Ideas from 'Philosophy of Mathematics' by Stewart Shapiro [1997], by Theme Structure
[found in 'Philosophy of Mathematics:structure and ontology' by Shapiro,Stewart [OUP 1997,0195139305]].
green numbers give full details 
back to texts

expand these ideas
2. Reason / A. Nature of Reason / 6. Coherence
10237

Coherence is a primitive, intuitive notion, not reduced to something formal

2. Reason / D. Definition / 7. Contextual Definition
10204

An 'implicit definition' gives a direct description of the relations of an entity

4. Formal Logic / D. Modal Logic ML / 1. Modal Logic
10206

Modal operators are usually treated as quantifiers

4. Formal Logic / F. Set Theory ST / 4. Axioms for Sets / j. Axiom of Choice IX
10208

Axiom of Choice: some function has a value for every set in a given set

10252

The Axiom of Choice seems to license an infinite amount of choosing

4. Formal Logic / F. Set Theory ST / 8. Critique of Set Theory
10207

Antirealists reject set theory

5. Theory of Logic / B. Logical Consequence / 2. Types of Consequence
10259

The two standard explanations of consequence are semantic (in models) and deductive

5. Theory of Logic / B. Logical Consequence / 5. Modus Ponens
10257

Intuitionism only sanctions modus ponens if all three components are proved

5. Theory of Logic / C. Ontology of Logic / 1. Ontology of Logic
10253

Either logic determines objects, or objects determine logic, or they are separate

5. Theory of Logic / D. Assumptions for Logic / 2. Excluded Middle
10251

The law of excluded middle might be seen as a principle of omniscience

5. Theory of Logic / E. Structures of Logic / 2. Logical Connectives / a. Logical connectives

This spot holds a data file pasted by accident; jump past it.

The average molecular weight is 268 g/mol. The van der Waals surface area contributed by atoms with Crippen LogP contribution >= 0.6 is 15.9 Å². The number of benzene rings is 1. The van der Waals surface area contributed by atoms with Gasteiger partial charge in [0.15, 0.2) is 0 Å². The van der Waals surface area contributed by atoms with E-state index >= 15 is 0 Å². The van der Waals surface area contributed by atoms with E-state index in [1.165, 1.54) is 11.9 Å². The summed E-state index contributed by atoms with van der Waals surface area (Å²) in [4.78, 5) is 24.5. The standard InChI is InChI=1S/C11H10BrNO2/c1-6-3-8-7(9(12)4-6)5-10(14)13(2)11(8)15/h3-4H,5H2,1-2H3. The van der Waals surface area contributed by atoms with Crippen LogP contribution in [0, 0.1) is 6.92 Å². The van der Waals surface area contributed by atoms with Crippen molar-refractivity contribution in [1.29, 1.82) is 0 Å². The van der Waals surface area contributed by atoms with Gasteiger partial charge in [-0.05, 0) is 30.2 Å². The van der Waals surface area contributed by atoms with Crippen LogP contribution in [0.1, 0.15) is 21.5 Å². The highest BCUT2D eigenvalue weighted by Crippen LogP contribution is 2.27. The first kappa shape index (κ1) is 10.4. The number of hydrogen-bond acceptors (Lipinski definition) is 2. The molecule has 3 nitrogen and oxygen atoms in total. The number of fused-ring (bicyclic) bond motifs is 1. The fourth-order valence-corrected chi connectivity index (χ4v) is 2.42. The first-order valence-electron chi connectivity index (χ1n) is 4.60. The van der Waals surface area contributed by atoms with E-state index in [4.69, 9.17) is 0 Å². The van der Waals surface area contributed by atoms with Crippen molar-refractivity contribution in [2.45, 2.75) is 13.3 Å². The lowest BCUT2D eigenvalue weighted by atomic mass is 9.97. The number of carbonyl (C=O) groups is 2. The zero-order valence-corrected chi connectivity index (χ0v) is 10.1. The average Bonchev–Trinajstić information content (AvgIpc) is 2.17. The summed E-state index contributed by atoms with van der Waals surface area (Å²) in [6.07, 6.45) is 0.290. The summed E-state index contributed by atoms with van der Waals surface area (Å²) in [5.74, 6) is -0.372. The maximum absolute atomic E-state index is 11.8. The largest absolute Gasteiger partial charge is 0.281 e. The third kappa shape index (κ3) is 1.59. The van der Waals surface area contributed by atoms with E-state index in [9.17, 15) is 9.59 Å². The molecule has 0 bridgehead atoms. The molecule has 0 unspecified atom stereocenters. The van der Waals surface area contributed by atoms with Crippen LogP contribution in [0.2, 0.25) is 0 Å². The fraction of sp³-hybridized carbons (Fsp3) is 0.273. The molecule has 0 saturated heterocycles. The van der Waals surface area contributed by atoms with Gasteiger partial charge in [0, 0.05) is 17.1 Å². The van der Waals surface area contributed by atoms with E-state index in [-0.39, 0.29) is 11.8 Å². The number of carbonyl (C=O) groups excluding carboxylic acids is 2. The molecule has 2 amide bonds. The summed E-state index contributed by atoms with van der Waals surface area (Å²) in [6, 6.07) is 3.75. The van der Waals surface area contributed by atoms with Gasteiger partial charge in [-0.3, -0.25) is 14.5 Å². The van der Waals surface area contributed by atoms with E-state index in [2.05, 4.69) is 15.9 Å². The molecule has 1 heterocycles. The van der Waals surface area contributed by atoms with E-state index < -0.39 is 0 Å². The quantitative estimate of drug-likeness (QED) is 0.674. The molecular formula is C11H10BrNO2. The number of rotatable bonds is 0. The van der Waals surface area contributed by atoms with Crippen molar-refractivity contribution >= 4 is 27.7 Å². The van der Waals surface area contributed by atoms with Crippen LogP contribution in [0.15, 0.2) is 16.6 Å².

10212

Classical connectives differ from their ordinary language counterparts; '∧' is timeless, unlike 'and'

5. Theory of Logic / E. Structures of Logic / 5. Functions in Logic
10209

A function is just an arbitrary correspondence between collections

5. Theory of Logic / G. Quantification / 6. Plural Quantification
10268

Maybe plural quantifiers should be understood in terms of classes or sets

5. Theory of Logic / I. Semantics of Logic / 4. Satisfaction
10235

A sentence is 'satisfiable' if it has a model

5. Theory of Logic / J. Model Theory in Logic / 1. Logical Models
10240

Model theory deals with relations, reference and extensions

10239

The central notion of model theory is the relation of 'satisfaction'

5. Theory of Logic / J. Model Theory in Logic / 2. Isomorphisms
10214

Theory ontology is never complete, but is only determined 'up to isomorphism'

10238

The settheoretical hierarchy contains as many isomorphism types as possible

5. Theory of Logic / J. Model Theory in Logic / 3. LöwenheimSkolem Theorems
10234

Any theory with an infinite model has a model of every infinite cardinality

6. Mathematics / A. Nature of Mathematics / 1. Mathematics
10201

Virtually all of mathematics can be modeled in set theory